WASHINGTON, July 17 (Reuters) - The U.S. Congress returns to Washington on Monday with Democratic and Republican leaders agreeing that they need to pass something to salve the heavy toll of the coronavirus pandemic but $2 trillion apart on what that something should be.
In the 12 weeks since President Donald Trump signed into law the last of the $3 trillion so far committed to the crisis, COVID-19 has spread aggressively across the United States, with the number of confirmed and presumptive cases more than tripling to over 3.5 million people. There have been more than 137,000 U.S. deaths.
A politically charged response to the virus, with some officials rejecting health experts’ pleas to wear face masks and maintain social distancing, has contributed to the United States having the largest number of COVID-19 cases and deaths in the world.
Republican Senate Majority Leader Mitch McConnell, who previously resisted another round of coronavirus relief, has floated the idea of a $1 trillion bill focusing largely on protecting businesses and schools from liability lawsuits as they reopen after suspending operations because of the pandemic.
The Democratic leadership of the House of Representatives is pushing a far more extensive, and expensive, response. House Democrats in May passed a $3 trillion bill that included funds for struggling state and local governments and more direct payments to families, which McConnell rejected.
While the differences are huge, McConnell said earlier this week: “I do think we’ll get there and do something that needs to be done.”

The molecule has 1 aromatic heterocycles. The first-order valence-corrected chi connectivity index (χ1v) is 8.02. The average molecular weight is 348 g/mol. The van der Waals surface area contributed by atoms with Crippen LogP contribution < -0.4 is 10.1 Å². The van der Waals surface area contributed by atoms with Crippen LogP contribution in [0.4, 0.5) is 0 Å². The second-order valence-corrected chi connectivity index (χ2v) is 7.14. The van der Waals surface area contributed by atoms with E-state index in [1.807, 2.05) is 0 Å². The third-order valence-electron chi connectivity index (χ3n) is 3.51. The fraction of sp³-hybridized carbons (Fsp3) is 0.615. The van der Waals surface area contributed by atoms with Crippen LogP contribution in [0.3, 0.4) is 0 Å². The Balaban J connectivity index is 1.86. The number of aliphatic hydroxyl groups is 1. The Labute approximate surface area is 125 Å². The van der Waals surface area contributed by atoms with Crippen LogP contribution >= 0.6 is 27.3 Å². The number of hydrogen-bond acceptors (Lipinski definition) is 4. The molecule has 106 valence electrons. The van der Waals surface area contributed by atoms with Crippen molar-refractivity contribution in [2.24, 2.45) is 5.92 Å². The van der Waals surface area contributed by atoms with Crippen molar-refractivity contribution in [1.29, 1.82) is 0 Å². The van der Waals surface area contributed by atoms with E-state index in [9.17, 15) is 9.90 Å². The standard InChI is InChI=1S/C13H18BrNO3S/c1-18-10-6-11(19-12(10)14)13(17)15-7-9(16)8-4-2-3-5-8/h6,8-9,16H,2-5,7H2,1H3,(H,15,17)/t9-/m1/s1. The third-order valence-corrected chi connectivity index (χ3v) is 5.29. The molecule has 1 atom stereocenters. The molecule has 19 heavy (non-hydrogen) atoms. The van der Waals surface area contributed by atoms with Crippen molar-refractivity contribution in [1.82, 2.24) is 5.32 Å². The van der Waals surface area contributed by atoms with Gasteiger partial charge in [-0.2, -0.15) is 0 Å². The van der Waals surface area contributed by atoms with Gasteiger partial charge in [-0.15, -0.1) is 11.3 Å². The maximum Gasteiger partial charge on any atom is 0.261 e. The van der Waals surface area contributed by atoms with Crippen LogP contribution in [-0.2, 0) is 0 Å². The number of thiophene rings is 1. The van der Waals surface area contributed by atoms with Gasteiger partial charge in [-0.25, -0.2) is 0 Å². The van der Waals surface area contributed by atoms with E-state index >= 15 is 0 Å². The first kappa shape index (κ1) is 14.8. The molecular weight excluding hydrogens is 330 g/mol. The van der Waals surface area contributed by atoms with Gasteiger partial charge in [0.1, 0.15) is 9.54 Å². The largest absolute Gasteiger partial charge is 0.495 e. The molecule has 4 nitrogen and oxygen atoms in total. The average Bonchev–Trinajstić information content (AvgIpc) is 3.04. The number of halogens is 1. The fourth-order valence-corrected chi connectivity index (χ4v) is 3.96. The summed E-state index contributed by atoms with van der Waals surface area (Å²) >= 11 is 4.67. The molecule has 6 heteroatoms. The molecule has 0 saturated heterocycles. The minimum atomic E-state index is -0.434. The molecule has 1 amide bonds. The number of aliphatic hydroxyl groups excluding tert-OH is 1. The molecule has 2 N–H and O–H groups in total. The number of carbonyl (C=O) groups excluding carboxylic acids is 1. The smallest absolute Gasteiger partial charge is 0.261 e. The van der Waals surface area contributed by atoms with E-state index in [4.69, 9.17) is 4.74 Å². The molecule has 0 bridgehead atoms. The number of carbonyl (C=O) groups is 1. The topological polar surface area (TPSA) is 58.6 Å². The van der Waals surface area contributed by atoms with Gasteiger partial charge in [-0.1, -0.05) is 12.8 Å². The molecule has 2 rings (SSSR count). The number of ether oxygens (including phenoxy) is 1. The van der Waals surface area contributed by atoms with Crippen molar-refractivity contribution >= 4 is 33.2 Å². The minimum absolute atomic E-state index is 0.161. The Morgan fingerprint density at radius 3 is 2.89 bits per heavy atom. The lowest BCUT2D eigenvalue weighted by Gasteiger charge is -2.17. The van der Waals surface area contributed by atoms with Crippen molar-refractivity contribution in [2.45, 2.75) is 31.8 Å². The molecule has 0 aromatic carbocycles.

Time is tight. Extended unemployment benefits for the more than 30 million Americans thrown out of work during the crisis are scheduled to end July 31 and with the Nov. 3 election looming, the two-week summer session may be lawmakers’ last chance to pass a major bill this year.
“How many times have we had to say in the course of this pandemic: ‘We’re at a critical moment?’ We really are in an even more critical moment now,” Democratic House Speaker Nancy Pelosi told a news conference this week.
Lawmakers are in for a bruising fight over an array of initiatives intended to address several of the nation’s ills, many of which have been magnified by the coronavirus pandemic.
Aid to schools, including those in impoverished neighborhoods, and other measures to stimulate a staggering economy are all in play.
On Thursday, Senate Democratic leader Chuck Schumer unveiled a $350 billion investment plan. It includes money for minority communities to bolster childcare, healthcare, housing and training for coronavirus-related jobs such as contact tracing and administering tests.
Schumer’s initiative comes partly in response to nationwide protests across the United States this summer over police violence against Black Americans and economic disparity.
Republicans have been blocking Democrats’ call for a $1 trillion aid package to state and local governments.
Both parties appear to be ignoring Trump’s desire for a payroll tax cut. There are also arguments over continuing a small-business loan program, and Democrats want to help the poor avoid evictions from their rental homes.
Lawmakers from both sides have called for another round of direct payment checks to individuals and families.
Reporting by Richard Cowan, Susan Cornwell, Patricia Zengerle and Makini Brice; Editing by Scott Malone and Peter Cooney
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